My Boss and Co-workers: My boss made sure that work was to be the least of my worries. If it weren't for her support, I really wouldn't have recovered as quickly and returned to work like I did. My co-workers helped carry the load until I was able. I couldn't have done it without them.

My Dad: He's been through so much this year. He was a caretaker to his brother and his mother. Seeing them both through the last days of their lives. His strength astonishes me.

13. Whose behavior made you appalled and depressed?

The usual:
Corporate America
Our government leaders
Americans in general

14. Where did most of your money go?

Hospital Bills
XBox360

15. What did you get really, really, really excited about?

Small moments (really small, like being able to write my own signature legibly!) in my recovery from the "attack"
Going to see Gaelic Storm again with the family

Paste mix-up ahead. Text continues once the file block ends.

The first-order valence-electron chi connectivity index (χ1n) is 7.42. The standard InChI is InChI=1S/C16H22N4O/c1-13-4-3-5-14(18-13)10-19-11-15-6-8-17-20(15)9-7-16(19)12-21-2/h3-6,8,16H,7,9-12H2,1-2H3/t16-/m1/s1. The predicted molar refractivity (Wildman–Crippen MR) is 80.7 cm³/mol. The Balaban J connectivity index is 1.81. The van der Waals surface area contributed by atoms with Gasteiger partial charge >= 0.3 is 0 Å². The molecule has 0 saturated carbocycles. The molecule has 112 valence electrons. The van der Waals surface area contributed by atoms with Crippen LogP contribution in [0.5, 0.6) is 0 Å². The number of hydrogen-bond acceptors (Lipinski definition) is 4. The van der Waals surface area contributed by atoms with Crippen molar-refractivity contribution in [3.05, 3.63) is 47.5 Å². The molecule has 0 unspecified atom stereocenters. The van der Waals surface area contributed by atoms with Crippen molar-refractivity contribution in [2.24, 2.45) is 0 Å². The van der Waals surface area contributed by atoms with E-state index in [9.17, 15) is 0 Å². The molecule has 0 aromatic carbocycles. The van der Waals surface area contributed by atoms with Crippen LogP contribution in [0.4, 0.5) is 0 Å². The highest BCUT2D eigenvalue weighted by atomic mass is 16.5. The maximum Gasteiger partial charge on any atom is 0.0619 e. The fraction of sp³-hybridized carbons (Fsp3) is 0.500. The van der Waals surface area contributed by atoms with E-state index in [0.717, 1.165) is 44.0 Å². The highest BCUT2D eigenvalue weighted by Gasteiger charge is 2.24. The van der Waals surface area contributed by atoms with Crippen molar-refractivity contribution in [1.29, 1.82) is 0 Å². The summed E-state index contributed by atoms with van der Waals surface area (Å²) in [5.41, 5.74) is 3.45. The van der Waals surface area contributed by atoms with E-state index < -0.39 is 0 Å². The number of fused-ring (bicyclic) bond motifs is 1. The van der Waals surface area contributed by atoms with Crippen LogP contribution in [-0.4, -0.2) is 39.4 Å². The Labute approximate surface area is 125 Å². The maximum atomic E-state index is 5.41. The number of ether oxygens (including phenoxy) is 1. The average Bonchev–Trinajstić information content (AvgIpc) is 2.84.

MonkeyDude in "A Christmas Carol"

16. What song(s) will always remind you of 2009?

I don't think there are any. I'll have to wait until 2010 and beyond to see.

17. Compared to this time last year, are you:

i. happier or sadder?

Believe it or not, happier. December 2008 was tough, as I recall. Mostly due to work. Plus, I just had a good MRI that showed some small reductions on my brain lesions. So... good news.

ii. thinner or fatter?

About the same. I'm wearing the same pants, at least.

iii. richer or poorer?

Richer. Avindair has a regular paycheck now.

18. What do you wish you'd done more of?

Played.
Traveled.
Exercised.

19. What do you wish you'd done less of?

Worrying.

20. How will you be spending Christmas?

At home with the family. Maybe light the fireplace. Play some games. See a movie or two.

22. Did you fall in love in 2009?

Over and over... with Avindair.

23. How many one-night stands?

None.

24. What was your favorite TV program?

That needs to be "programs". :-)

"Big Bang Theory"
"Supernatural"
"Dollhouse"
"Doctor Who"
"True Blood" (except for the season finale - fail)
"Jekyll"

24b. Shows that let you down?

Mine are all the same as Avindair's.

"Battlestar Galactica" - Final episode EPIC FAIL.